It is no surprise that the Phillies struggled against young fireballer Matt Harvey, who had held them to four runs in 20 1/3 innings in three previous starts. Harvey is good, the lineup he faced is not, and that's that. The real takeaway from yesterday is that the Phillies cannot realistically expect their pitching to make up for their offensive shortcomings. That pretty much eliminates any shot they might have at rolling off the streak of wins they need to climb back into the playoff chase.
John Lannan is a decent No. 5 starter when he is backed by a bullpen solid enough to allow a manager to pull him from a game at the first sign of trouble. Yesterday, that came early in the fifth inning, when Harvey and Eric Young mashed a pair of one-out RBI doubles against him. But the Phillies' bullpen is not that kind of unit, especially now that veteran setup man Mike Adams is on the disabled list for the second time in a month (the official diagnosis is biceps tendinitis). So Lannan stayed in the game, yielded an RBI double to David Wright, then allowed the first three batters he faced in the sixth to reach base before departing. The Mets took a 6-0 lead into the bottom half of the frame, and the game was lopsided enough that the umpires tried their hardest to ignore a crowd-scattering downpour before calling for the tarps.
The only question now is how soon the Phillies' front office acknowledges that the veterans on its roster are more valuable to the organization as trade chips than as uniformed employees.
The rest of the majors appear to think that the time will come sooner rather than later. Chase Utley's return to the lineup after a month on the disabled list with a strained oblique was accompanied by an influx of veteran professional scouts from playoff contenders like the Giants and the Yankees. Both could be in the market for a hitter fitting the second baseman's profile. In addition to Utley, catcher Carlos Ruiz and third baseman Michael Young are scheduled to become free agents and could be attractive to various teams looking to shore up their rosters before the stretch run.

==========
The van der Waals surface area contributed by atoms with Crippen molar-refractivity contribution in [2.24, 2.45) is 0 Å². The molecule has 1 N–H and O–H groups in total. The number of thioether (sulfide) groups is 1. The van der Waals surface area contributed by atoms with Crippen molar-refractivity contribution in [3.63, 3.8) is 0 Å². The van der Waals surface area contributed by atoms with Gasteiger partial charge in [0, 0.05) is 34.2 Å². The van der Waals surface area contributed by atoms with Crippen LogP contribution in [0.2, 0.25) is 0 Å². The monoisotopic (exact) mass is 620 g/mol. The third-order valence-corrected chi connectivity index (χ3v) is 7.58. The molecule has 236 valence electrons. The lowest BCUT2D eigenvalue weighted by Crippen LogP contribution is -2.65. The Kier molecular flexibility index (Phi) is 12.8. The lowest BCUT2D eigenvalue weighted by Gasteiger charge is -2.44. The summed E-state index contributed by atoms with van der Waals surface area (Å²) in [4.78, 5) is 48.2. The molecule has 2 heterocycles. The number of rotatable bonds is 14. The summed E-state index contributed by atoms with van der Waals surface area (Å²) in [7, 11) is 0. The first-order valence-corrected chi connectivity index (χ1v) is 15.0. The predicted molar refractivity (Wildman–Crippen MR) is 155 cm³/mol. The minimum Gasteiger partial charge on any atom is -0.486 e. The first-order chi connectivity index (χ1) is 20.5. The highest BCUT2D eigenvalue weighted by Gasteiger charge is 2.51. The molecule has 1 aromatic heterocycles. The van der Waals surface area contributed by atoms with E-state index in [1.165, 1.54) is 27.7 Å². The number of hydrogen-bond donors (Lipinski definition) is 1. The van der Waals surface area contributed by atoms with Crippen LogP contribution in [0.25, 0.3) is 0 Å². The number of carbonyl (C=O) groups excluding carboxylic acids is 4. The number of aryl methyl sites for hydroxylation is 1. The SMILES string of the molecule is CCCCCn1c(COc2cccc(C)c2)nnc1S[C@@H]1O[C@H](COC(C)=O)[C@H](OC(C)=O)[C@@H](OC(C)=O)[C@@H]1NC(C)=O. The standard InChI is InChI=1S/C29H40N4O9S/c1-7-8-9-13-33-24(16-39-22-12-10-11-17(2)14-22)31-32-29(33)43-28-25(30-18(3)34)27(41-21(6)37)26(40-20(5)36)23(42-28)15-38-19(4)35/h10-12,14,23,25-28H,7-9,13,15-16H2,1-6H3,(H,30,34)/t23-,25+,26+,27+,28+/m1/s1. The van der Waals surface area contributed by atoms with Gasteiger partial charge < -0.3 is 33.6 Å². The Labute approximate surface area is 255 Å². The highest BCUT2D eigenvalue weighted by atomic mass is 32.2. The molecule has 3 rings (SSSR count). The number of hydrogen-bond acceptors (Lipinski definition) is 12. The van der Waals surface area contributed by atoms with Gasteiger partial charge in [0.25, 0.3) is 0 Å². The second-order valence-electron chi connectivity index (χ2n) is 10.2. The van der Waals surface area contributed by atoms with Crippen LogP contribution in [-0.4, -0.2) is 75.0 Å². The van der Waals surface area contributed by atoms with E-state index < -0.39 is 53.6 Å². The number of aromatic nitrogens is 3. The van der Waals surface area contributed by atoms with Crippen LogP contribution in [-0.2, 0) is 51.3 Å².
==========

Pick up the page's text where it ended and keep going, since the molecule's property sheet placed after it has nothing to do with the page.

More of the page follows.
"I think that they realize the valuable players on our team," Manuel said of his front office. "I definitely think that. If you have some front-line players - it would have to take something really big for them to pry them away. That's how I look at it. If they can improve our team, they will."
The two most valuable chips at the Phillies' disposal are likely closer Jonathan Papelbon and starter Cliff Lee, either of whom could land the kind of potential-laden, near-major-league-ready hitters the organization currently lacks. Of course, the Phillies already have traded Lee once, and none of the players they acquired then have made an impact in the majors (nor, for that matter, have any of the players acquired for Lee by the Mariners and Indians).
The biggest benefit of conceding 2013 could be the opportunity it provides the Phillies to evaluate the younger players who could factor into the equation for 2013 and beyond: Cesar Hernandez at second base, Cody Asche at third base, Darin Ruf in the outfield, and a host of pitchers in the bullpen. For Manuel, though, such a concession could mean the end of his 9-year run as manager. The non-waiver trade deadline is July 31. The Phillies' upcoming road trip against the Padres, Dodgers and Pirates will take them through July 4.
"I come to the ballpark every day, and I do the same thing," Manuel said. "I try to stay focused on us winning the game. I don't feel pressure at all."
Upstairs, the pressure mounts with each loss.
On Twitter: @HighCheese